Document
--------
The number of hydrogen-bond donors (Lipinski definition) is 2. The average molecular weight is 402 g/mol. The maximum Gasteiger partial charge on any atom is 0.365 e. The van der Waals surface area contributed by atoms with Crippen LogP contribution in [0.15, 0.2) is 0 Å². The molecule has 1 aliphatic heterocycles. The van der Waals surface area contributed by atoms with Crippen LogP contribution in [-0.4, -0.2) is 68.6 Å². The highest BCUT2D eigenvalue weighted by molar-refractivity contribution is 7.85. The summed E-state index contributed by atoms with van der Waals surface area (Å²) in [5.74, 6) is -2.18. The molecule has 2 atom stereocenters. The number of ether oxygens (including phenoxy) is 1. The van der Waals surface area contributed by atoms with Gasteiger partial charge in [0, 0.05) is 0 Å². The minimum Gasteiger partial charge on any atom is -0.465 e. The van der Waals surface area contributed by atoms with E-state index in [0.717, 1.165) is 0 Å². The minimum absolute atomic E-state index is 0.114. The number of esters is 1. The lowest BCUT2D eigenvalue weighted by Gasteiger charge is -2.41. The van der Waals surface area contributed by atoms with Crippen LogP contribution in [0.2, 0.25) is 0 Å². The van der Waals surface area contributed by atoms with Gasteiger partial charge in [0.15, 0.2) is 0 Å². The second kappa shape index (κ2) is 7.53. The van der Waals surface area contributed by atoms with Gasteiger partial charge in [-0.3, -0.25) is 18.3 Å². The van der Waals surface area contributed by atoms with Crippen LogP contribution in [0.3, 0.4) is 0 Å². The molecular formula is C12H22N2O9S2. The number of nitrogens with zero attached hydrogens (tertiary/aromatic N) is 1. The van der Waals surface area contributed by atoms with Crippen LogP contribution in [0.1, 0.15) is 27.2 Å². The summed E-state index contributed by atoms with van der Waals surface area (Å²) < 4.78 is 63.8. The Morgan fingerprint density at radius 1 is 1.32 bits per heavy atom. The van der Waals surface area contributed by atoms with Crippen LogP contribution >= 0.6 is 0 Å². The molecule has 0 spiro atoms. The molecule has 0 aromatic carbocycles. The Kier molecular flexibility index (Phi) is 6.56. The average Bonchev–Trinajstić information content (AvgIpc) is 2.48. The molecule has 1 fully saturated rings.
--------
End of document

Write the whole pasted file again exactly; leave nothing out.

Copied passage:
The number of hydrogen-bond donors (Lipinski definition) is 2. The average molecular weight is 402 g/mol. The maximum Gasteiger partial charge on any atom is 0.365 e. The van der Waals surface area contributed by atoms with Crippen LogP contribution in [0.15, 0.2) is 0 Å². The molecule has 1 aliphatic heterocycles. The van der Waals surface area contributed by atoms with Crippen LogP contribution in [-0.4, -0.2) is 68.6 Å². The highest BCUT2D eigenvalue weighted by molar-refractivity contribution is 7.85. The summed E-state index contributed by atoms with van der Waals surface area (Å²) in [5.74, 6) is -2.18. The molecule has 2 atom stereocenters. The number of ether oxygens (including phenoxy) is 1. The van der Waals surface area contributed by atoms with Gasteiger partial charge in [0, 0.05) is 0 Å². The minimum Gasteiger partial charge on any atom is -0.465 e. The van der Waals surface area contributed by atoms with E-state index in [0.717, 1.165) is 0 Å². The minimum absolute atomic E-state index is 0.114. The number of esters is 1. The lowest BCUT2D eigenvalue weighted by Gasteiger charge is -2.41. The van der Waals surface area contributed by atoms with Crippen LogP contribution in [0.2, 0.25) is 0 Å². The van der Waals surface area contributed by atoms with Gasteiger partial charge in [0.15, 0.2) is 0 Å². The second kappa shape index (κ2) is 7.53. The van der Waals surface area contributed by atoms with Gasteiger partial charge in [-0.3, -0.25) is 18.3 Å². The van der Waals surface area contributed by atoms with Crippen LogP contribution in [0.3, 0.4) is 0 Å². The molecular formula is C12H22N2O9S2. The number of nitrogens with zero attached hydrogens (tertiary/aromatic N) is 1. The van der Waals surface area contributed by atoms with Crippen LogP contribution in [0.1, 0.15) is 27.2 Å². The summed E-state index contributed by atoms with van der Waals surface area (Å²) < 4.78 is 63.8. The Morgan fingerprint density at radius 1 is 1.32 bits per heavy atom. The van der Waals surface area contributed by atoms with Crippen LogP contribution >= 0.6 is 0 Å². The molecule has 0 spiro atoms. The molecule has 0 aromatic carbocycles. The Kier molecular flexibility index (Phi) is 6.56. The average Bonchev–Trinajstić information content (AvgIpc) is 2.48. The molecule has 1 fully saturated rings.